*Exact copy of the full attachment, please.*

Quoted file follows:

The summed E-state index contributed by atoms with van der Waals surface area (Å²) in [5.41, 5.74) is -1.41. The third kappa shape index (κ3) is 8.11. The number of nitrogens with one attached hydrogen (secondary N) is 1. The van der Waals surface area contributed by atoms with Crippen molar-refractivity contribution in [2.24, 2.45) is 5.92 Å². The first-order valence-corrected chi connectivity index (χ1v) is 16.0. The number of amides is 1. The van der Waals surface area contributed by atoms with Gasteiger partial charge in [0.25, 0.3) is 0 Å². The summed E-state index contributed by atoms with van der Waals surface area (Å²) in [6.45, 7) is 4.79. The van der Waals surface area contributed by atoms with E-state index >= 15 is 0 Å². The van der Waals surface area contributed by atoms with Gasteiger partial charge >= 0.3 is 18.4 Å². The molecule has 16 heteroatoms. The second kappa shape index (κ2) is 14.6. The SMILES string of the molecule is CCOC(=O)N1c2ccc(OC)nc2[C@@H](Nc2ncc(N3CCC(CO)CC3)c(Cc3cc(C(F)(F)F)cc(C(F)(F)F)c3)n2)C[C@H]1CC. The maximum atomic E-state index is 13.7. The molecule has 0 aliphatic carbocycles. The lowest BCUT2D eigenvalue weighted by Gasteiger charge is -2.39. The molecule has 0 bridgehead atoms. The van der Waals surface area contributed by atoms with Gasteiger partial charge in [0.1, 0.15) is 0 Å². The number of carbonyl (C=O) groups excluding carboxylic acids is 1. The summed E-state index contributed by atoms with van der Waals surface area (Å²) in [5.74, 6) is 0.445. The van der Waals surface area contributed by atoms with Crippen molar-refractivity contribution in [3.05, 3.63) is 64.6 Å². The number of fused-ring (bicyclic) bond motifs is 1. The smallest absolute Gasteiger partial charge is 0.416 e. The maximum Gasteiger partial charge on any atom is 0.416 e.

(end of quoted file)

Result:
The summed E-state index contributed by atoms with van der Waals surface area (Å²) in [5.41, 5.74) is -1.41. The third kappa shape index (κ3) is 8.11. The number of nitrogens with one attached hydrogen (secondary N) is 1. The van der Waals surface area contributed by atoms with Crippen molar-refractivity contribution in [2.24, 2.45) is 5.92 Å². The first-order valence-corrected chi connectivity index (χ1v) is 16.0. The number of amides is 1. The van der Waals surface area contributed by atoms with Gasteiger partial charge in [0.25, 0.3) is 0 Å². The summed E-state index contributed by atoms with van der Waals surface area (Å²) in [6.45, 7) is 4.79. The van der Waals surface area contributed by atoms with E-state index >= 15 is 0 Å². The van der Waals surface area contributed by atoms with Gasteiger partial charge >= 0.3 is 18.4 Å². The molecule has 16 heteroatoms. The second kappa shape index (κ2) is 14.6. The SMILES string of the molecule is CCOC(=O)N1c2ccc(OC)nc2[C@@H](Nc2ncc(N3CCC(CO)CC3)c(Cc3cc(C(F)(F)F)cc(C(F)(F)F)c3)n2)C[C@H]1CC. The maximum atomic E-state index is 13.7. The molecule has 0 aliphatic carbocycles. The lowest BCUT2D eigenvalue weighted by Gasteiger charge is -2.39. The molecule has 0 bridgehead atoms. The van der Waals surface area contributed by atoms with Gasteiger partial charge in [0.1, 0.15) is 0 Å². The number of carbonyl (C=O) groups excluding carboxylic acids is 1. The summed E-state index contributed by atoms with van der Waals surface area (Å²) in [5.74, 6) is 0.445. The van der Waals surface area contributed by atoms with Crippen molar-refractivity contribution in [3.05, 3.63) is 64.6 Å². The number of fused-ring (bicyclic) bond motifs is 1. The smallest absolute Gasteiger partial charge is 0.416 e. The maximum Gasteiger partial charge on any atom is 0.416 e.